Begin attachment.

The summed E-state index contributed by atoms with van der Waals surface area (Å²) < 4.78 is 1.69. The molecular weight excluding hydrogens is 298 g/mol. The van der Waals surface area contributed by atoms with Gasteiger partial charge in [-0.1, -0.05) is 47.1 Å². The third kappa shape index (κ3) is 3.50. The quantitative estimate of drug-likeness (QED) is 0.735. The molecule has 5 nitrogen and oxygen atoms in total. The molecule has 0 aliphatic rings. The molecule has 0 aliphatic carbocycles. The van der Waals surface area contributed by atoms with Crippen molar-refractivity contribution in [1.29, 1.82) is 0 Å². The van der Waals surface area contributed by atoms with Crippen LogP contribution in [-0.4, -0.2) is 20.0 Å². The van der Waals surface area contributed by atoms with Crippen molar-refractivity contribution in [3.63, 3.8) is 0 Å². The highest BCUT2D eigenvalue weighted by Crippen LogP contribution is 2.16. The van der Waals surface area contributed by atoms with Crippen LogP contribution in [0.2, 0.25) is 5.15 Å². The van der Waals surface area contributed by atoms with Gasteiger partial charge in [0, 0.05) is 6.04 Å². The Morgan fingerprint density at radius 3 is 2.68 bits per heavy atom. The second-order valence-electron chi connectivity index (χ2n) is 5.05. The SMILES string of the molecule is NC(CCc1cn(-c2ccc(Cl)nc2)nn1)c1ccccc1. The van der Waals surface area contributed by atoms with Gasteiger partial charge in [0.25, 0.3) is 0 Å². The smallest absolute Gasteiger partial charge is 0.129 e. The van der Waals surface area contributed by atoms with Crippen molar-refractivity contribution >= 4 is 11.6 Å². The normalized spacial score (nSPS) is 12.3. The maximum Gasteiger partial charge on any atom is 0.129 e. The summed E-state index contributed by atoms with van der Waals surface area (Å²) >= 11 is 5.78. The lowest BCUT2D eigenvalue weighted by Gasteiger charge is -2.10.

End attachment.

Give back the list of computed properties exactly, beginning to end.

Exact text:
The summed E-state index contributed by atoms with van der Waals surface area (Å²) < 4.78 is 1.69. The molecular weight excluding hydrogens is 298 g/mol. The van der Waals surface area contributed by atoms with Gasteiger partial charge in [-0.1, -0.05) is 47.1 Å². The third kappa shape index (κ3) is 3.50. The quantitative estimate of drug-likeness (QED) is 0.735. The molecule has 5 nitrogen and oxygen atoms in total. The molecule has 0 aliphatic rings. The molecule has 0 aliphatic carbocycles. The van der Waals surface area contributed by atoms with Crippen molar-refractivity contribution in [1.29, 1.82) is 0 Å². The van der Waals surface area contributed by atoms with Crippen LogP contribution in [-0.4, -0.2) is 20.0 Å². The van der Waals surface area contributed by atoms with Crippen molar-refractivity contribution in [3.63, 3.8) is 0 Å². The highest BCUT2D eigenvalue weighted by Crippen LogP contribution is 2.16. The van der Waals surface area contributed by atoms with Crippen LogP contribution in [0.2, 0.25) is 5.15 Å². The van der Waals surface area contributed by atoms with Gasteiger partial charge in [0, 0.05) is 6.04 Å². The Morgan fingerprint density at radius 3 is 2.68 bits per heavy atom. The second-order valence-electron chi connectivity index (χ2n) is 5.05. The SMILES string of the molecule is NC(CCc1cn(-c2ccc(Cl)nc2)nn1)c1ccccc1. The van der Waals surface area contributed by atoms with Gasteiger partial charge in [0.25, 0.3) is 0 Å². The smallest absolute Gasteiger partial charge is 0.129 e. The van der Waals surface area contributed by atoms with Crippen molar-refractivity contribution >= 4 is 11.6 Å². The normalized spacial score (nSPS) is 12.3. The maximum Gasteiger partial charge on any atom is 0.129 e. The summed E-state index contributed by atoms with van der Waals surface area (Å²) >= 11 is 5.78. The lowest BCUT2D eigenvalue weighted by Gasteiger charge is -2.10.